Later, the Pentagon said that at least four other intelligence officers in the unit had confirmed that they had seen the photograph of Atta or recalled hearing Atta's name prior to 9/11. The Pentagon also explained one possible reason the chart with Atta's photo was missing: The military had destroyed many Able Danger records in 2001. To be sure, there were reasons to be skeptical about eye-witness accounts, but an exhaustive investigation would have at least heard them.

Nor was the 9/11 Commission able to independently evaluate or verify crucial information it received from intelligence agencies. Although the CIA had imprisoned seven al Qaeda conspirators who had planned, directed and coordinated the 9/11 attack, the agency refused to give the commission access to the prisoners. In the case of the Warren Commission, Chief Justice Earl Warren went to Jack Ruby's prison cell to personally question Oswald's killer. In the case of the 9/11 Commission, the commissioners were not allowed to speak to, see or know the whereabouts of conspirators. The commission could not even question the prisoners' CIA interrogators about the way information had been obtained from them.

The co-chairmen admit in "Without Precedent" that they "had no way of evaluating the credibility of detainee information." But apparently that did not discourage them from accepting, essentially at face value, information from the prisoners, delivered via a CIA "project manager," if it would fill in gaps in the commission's investigation.

For example, the CIA reported that one key prisoner, Ramzi Binalshibh, had said co-conspirator Atta "did not meet with anyone" when he went to Prague in June 2000 -- even though Binalshibh himself was not in Prague and had no first-hand knowledge. He further alleged that on another two journeys, Atta went to Spain solely to talk with him and met no other conspirator -- but Binalshibh was not in Spain during all of Atta's visits. And, again through the medium of the CIA project manager, Binalshibh informed commissioners that Osama bin Laden would not have allowed Atta to meet with an Iraqi intelligence officer because the al Qaeda leader was upset with Saddam Hussein's treatment of Muslims.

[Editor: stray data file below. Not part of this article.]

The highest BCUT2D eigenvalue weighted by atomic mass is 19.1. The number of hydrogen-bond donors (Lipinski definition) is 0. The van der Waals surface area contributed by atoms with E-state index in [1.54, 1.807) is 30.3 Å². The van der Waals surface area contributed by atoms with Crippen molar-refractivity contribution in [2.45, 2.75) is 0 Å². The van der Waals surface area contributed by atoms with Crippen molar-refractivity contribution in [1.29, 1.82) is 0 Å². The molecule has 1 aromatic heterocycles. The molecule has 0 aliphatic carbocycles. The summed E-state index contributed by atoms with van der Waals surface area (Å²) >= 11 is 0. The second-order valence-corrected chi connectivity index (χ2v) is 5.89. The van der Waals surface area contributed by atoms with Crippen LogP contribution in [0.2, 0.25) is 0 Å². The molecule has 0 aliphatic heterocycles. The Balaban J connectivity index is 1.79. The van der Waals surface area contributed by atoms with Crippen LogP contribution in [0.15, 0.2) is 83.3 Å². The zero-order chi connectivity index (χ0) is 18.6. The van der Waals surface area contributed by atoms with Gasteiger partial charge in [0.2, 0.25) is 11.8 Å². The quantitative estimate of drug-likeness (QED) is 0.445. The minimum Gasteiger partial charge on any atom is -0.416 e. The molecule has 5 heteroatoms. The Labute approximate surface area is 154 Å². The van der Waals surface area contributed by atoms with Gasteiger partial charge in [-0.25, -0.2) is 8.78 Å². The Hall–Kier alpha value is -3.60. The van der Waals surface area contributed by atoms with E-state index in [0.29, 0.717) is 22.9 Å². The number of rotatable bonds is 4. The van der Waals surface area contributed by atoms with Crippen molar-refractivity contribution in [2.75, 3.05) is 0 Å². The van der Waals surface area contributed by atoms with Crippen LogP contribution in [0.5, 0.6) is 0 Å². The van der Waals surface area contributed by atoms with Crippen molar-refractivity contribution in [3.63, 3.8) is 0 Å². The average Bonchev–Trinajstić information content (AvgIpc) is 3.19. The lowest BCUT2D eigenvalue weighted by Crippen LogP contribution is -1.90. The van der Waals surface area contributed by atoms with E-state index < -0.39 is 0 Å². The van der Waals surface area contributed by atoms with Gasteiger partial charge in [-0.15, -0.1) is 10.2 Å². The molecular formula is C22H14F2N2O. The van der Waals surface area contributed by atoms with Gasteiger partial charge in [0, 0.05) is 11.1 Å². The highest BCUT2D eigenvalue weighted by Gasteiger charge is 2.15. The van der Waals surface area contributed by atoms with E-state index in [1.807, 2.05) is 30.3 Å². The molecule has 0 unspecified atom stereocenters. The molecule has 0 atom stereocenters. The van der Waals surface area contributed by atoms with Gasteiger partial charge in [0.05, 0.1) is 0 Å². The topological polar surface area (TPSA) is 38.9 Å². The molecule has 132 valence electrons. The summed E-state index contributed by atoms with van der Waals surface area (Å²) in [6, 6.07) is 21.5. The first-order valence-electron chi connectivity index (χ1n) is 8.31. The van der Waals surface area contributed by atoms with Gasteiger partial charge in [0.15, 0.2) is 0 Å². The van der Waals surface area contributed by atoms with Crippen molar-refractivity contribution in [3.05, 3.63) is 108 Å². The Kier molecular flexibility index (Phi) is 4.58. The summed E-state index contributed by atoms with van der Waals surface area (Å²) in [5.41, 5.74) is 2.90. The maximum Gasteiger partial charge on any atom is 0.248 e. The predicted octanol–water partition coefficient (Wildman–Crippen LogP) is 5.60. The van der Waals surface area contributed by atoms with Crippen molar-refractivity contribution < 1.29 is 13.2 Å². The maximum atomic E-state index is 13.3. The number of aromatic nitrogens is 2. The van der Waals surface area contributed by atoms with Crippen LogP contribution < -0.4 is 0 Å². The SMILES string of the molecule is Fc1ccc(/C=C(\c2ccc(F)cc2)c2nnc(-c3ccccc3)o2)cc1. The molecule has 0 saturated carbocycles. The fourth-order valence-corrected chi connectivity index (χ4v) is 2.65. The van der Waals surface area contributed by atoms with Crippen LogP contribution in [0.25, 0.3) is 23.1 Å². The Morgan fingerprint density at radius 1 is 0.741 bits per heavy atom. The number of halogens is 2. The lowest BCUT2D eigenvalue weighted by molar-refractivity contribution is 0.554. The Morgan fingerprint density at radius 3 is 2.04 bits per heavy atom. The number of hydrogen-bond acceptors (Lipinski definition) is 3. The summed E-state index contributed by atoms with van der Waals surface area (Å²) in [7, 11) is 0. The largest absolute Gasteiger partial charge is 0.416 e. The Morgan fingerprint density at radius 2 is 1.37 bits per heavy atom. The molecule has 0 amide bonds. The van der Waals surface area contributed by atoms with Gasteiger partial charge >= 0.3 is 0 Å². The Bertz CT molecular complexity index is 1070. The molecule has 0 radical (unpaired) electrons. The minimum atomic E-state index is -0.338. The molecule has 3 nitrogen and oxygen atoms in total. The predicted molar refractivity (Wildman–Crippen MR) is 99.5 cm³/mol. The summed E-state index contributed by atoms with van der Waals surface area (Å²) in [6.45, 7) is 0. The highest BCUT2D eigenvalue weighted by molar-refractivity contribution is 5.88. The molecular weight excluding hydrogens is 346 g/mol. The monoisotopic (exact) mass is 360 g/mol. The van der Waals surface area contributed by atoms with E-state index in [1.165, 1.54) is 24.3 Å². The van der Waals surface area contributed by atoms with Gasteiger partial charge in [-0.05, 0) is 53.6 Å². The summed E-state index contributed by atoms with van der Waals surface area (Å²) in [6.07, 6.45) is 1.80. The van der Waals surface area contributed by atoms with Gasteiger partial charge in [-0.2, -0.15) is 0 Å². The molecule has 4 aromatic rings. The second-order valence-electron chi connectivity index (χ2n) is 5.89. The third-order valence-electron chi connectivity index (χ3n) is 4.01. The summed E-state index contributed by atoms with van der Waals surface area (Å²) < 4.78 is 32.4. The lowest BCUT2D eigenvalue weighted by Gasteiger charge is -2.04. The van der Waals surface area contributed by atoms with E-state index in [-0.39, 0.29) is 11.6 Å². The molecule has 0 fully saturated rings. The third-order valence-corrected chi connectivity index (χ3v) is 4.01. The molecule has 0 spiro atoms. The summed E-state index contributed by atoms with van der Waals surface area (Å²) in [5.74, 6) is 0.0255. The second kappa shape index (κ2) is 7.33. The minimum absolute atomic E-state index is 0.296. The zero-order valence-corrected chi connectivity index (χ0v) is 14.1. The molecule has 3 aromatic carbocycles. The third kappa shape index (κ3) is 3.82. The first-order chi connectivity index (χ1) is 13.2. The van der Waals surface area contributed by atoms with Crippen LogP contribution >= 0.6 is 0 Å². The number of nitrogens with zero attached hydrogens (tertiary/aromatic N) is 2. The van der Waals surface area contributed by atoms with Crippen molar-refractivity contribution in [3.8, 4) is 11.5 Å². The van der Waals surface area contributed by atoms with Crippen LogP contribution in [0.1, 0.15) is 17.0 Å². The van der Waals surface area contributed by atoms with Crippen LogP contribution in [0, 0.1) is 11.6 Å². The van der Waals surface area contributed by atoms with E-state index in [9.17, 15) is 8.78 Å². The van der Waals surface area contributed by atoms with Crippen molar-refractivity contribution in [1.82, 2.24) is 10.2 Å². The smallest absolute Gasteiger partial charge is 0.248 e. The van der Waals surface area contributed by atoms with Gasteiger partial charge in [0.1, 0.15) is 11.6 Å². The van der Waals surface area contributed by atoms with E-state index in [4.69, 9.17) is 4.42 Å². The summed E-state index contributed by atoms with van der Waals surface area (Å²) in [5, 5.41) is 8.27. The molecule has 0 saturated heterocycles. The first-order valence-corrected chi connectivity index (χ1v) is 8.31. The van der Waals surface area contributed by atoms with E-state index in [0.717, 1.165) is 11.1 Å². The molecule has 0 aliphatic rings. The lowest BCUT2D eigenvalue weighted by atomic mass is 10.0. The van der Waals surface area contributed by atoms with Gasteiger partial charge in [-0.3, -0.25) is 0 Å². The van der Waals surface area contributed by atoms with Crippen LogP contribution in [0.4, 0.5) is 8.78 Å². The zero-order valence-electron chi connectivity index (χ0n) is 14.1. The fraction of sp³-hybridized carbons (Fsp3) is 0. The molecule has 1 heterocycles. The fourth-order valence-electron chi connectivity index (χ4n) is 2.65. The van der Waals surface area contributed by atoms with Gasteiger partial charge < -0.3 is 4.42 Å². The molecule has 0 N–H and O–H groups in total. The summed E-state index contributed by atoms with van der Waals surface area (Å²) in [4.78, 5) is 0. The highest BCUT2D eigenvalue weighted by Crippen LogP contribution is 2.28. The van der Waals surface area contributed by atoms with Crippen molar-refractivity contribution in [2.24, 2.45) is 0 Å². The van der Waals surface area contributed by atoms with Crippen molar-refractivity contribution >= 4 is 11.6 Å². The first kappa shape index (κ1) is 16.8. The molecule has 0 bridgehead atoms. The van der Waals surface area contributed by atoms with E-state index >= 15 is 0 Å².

Even though such contributions were indeed unverifiable -- particularly the one that required Binalshibh to read bin Laden's mind -- the 9/11 Commission came to rely on this information, giving it the benefit of the doubt when conflicting information surfaced. For instance, the commission uncovered CIA documents that threatened to complicate matters by dragging Iran into the 9/11 conspiracy: The documents revealed that Iran had "apparently facilitated" the travel of most of the 9/11 "muscle hijackers" in flights from Afghanistan by not stamping their passports, and that Imad Mugniyar, the Hezbollah terrorist group's infamous chief of terrorist operations, had flown with the hijackers. But the commissioners merely referred the "troubling" matter to the CIA project manager.
At that point, the report was only one week away from publication. The project manager quickly ran the information past the agency's prisoners and sent a reply back "just in time for inclusion in the Report," Messrs. Kean and Hamilton write. Result: "We found no evidence that Iran or Hezbollah was aware of the planning for what later became the 9/11 attack." Such CIA feeds permitted the commission to hew to its theory that al Qaeda carried out 9/11 with no help from any outside party or government.
With this book, Messrs. Kean and Hamilton have shown how a government-appointed commission managed to create the appearance, if not the reality, of an exhaustive independent investigation and artfully transformed itself into a lobby for the reorganization of the intelligence establishment. Now that is without precedent.